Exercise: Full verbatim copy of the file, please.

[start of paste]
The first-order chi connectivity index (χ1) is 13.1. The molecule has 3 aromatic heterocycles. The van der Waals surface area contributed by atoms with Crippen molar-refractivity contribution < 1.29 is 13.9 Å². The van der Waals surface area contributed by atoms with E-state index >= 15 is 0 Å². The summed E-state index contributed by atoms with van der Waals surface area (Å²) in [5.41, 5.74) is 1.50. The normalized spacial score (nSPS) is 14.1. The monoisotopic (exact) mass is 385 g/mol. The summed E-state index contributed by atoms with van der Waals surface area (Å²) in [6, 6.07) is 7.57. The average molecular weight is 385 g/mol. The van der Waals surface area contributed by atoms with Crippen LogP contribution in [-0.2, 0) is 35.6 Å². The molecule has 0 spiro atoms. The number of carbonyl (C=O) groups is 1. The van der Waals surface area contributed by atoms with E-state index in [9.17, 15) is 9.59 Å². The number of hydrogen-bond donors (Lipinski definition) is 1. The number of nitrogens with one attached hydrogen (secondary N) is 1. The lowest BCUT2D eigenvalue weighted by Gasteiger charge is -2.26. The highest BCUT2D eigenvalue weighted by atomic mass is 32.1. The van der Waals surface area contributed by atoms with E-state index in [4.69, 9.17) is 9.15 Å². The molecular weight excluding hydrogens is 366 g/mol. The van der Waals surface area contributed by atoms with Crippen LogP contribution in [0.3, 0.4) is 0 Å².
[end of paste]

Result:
The first-order chi connectivity index (χ1) is 13.1. The molecule has 3 aromatic heterocycles. The van der Waals surface area contributed by atoms with Crippen molar-refractivity contribution < 1.29 is 13.9 Å². The van der Waals surface area contributed by atoms with E-state index >= 15 is 0 Å². The summed E-state index contributed by atoms with van der Waals surface area (Å²) in [5.41, 5.74) is 1.50. The normalized spacial score (nSPS) is 14.1. The monoisotopic (exact) mass is 385 g/mol. The summed E-state index contributed by atoms with van der Waals surface area (Å²) in [6, 6.07) is 7.57. The average molecular weight is 385 g/mol. The van der Waals surface area contributed by atoms with Crippen LogP contribution in [-0.2, 0) is 35.6 Å². The molecule has 0 spiro atoms. The number of carbonyl (C=O) groups is 1. The van der Waals surface area contributed by atoms with E-state index in [9.17, 15) is 9.59 Å². The number of hydrogen-bond donors (Lipinski definition) is 1. The number of nitrogens with one attached hydrogen (secondary N) is 1. The lowest BCUT2D eigenvalue weighted by Gasteiger charge is -2.26. The highest BCUT2D eigenvalue weighted by atomic mass is 32.1. The van der Waals surface area contributed by atoms with E-state index in [4.69, 9.17) is 9.15 Å². The molecular weight excluding hydrogens is 366 g/mol. The van der Waals surface area contributed by atoms with Crippen LogP contribution in [0.3, 0.4) is 0 Å².